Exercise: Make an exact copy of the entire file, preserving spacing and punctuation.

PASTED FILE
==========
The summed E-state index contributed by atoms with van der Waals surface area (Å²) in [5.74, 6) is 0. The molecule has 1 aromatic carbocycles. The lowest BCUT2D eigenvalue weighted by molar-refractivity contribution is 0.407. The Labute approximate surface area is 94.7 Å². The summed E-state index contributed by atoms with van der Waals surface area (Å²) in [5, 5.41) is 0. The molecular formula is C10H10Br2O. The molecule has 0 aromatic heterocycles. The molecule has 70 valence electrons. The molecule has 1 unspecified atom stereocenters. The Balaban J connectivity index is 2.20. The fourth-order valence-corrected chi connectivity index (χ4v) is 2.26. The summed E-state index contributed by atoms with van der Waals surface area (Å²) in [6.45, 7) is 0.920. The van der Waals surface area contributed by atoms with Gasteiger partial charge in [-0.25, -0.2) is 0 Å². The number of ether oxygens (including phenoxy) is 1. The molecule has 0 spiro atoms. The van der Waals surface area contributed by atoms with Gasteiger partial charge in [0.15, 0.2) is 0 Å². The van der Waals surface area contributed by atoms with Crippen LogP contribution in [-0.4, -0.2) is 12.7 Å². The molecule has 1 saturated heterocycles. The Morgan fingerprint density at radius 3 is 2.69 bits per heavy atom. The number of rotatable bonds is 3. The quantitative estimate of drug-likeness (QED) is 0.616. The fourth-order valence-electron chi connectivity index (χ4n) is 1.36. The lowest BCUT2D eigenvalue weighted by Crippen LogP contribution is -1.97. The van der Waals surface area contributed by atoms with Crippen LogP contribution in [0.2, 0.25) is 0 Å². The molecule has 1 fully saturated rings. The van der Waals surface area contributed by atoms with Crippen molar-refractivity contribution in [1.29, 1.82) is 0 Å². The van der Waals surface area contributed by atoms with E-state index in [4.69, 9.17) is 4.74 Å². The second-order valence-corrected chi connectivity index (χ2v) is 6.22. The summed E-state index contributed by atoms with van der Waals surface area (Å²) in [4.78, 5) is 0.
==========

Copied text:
The summed E-state index contributed by atoms with van der Waals surface area (Å²) in [5.74, 6) is 0. The molecule has 1 aromatic carbocycles. The lowest BCUT2D eigenvalue weighted by molar-refractivity contribution is 0.407. The Labute approximate surface area is 94.7 Å². The summed E-state index contributed by atoms with van der Waals surface area (Å²) in [5, 5.41) is 0. The molecular formula is C10H10Br2O. The molecule has 0 aromatic heterocycles. The molecule has 70 valence electrons. The molecule has 1 unspecified atom stereocenters. The Balaban J connectivity index is 2.20. The fourth-order valence-corrected chi connectivity index (χ4v) is 2.26. The summed E-state index contributed by atoms with van der Waals surface area (Å²) in [6.45, 7) is 0.920. The van der Waals surface area contributed by atoms with Gasteiger partial charge in [-0.25, -0.2) is 0 Å². The number of ether oxygens (including phenoxy) is 1. The molecule has 0 spiro atoms. The van der Waals surface area contributed by atoms with Gasteiger partial charge in [0.15, 0.2) is 0 Å². The van der Waals surface area contributed by atoms with Crippen LogP contribution in [-0.4, -0.2) is 12.7 Å². The molecule has 1 saturated heterocycles. The Morgan fingerprint density at radius 3 is 2.69 bits per heavy atom. The number of rotatable bonds is 3. The quantitative estimate of drug-likeness (QED) is 0.616. The fourth-order valence-electron chi connectivity index (χ4n) is 1.36. The lowest BCUT2D eigenvalue weighted by Crippen LogP contribution is -1.97. The van der Waals surface area contributed by atoms with Crippen LogP contribution in [0.2, 0.25) is 0 Å². The molecule has 1 fully saturated rings. The van der Waals surface area contributed by atoms with Crippen molar-refractivity contribution in [1.29, 1.82) is 0 Å². The van der Waals surface area contributed by atoms with E-state index in [4.69, 9.17) is 4.74 Å². The second-order valence-corrected chi connectivity index (χ2v) is 6.22. The summed E-state index contributed by atoms with van der Waals surface area (Å²) in [4.78, 5) is 0.